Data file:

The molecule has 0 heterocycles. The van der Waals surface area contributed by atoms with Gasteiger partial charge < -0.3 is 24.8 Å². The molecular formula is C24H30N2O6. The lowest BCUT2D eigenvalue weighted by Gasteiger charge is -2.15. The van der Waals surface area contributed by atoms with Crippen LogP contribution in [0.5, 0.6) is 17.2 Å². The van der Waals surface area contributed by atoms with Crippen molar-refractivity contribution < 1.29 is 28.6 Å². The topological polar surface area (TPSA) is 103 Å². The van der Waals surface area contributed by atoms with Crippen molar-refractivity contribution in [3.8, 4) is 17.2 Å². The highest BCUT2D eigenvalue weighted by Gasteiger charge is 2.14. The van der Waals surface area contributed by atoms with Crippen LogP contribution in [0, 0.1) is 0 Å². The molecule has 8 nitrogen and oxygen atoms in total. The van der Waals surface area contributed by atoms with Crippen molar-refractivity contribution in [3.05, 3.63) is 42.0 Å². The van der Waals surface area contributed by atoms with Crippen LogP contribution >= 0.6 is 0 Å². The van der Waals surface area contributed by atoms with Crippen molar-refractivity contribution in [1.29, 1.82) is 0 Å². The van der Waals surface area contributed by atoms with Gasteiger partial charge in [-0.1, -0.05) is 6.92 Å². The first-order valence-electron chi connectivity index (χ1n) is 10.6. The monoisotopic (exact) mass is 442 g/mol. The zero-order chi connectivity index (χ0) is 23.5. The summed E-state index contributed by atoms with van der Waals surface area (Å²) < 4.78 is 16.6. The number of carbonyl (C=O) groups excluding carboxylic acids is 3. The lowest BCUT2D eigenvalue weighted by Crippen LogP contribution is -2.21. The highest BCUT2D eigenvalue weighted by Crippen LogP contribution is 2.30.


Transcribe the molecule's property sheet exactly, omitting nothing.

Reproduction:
The molecule has 0 heterocycles. The van der Waals surface area contributed by atoms with Gasteiger partial charge < -0.3 is 24.8 Å². The molecular formula is C24H30N2O6. The lowest BCUT2D eigenvalue weighted by Gasteiger charge is -2.15. The van der Waals surface area contributed by atoms with Crippen LogP contribution in [0.5, 0.6) is 17.2 Å². The van der Waals surface area contributed by atoms with Crippen molar-refractivity contribution < 1.29 is 28.6 Å². The topological polar surface area (TPSA) is 103 Å². The van der Waals surface area contributed by atoms with Crippen molar-refractivity contribution in [3.8, 4) is 17.2 Å². The highest BCUT2D eigenvalue weighted by Gasteiger charge is 2.14. The van der Waals surface area contributed by atoms with Crippen LogP contribution in [0, 0.1) is 0 Å². The molecule has 8 nitrogen and oxygen atoms in total. The van der Waals surface area contributed by atoms with Crippen molar-refractivity contribution in [3.05, 3.63) is 42.0 Å². The van der Waals surface area contributed by atoms with Crippen LogP contribution >= 0.6 is 0 Å². The van der Waals surface area contributed by atoms with Crippen molar-refractivity contribution in [1.29, 1.82) is 0 Å². The van der Waals surface area contributed by atoms with Gasteiger partial charge in [-0.1, -0.05) is 6.92 Å². The first-order valence-electron chi connectivity index (χ1n) is 10.6. The monoisotopic (exact) mass is 442 g/mol. The zero-order chi connectivity index (χ0) is 23.5. The summed E-state index contributed by atoms with van der Waals surface area (Å²) < 4.78 is 16.6. The number of carbonyl (C=O) groups excluding carboxylic acids is 3. The lowest BCUT2D eigenvalue weighted by Crippen LogP contribution is -2.21. The highest BCUT2D eigenvalue weighted by Crippen LogP contribution is 2.30.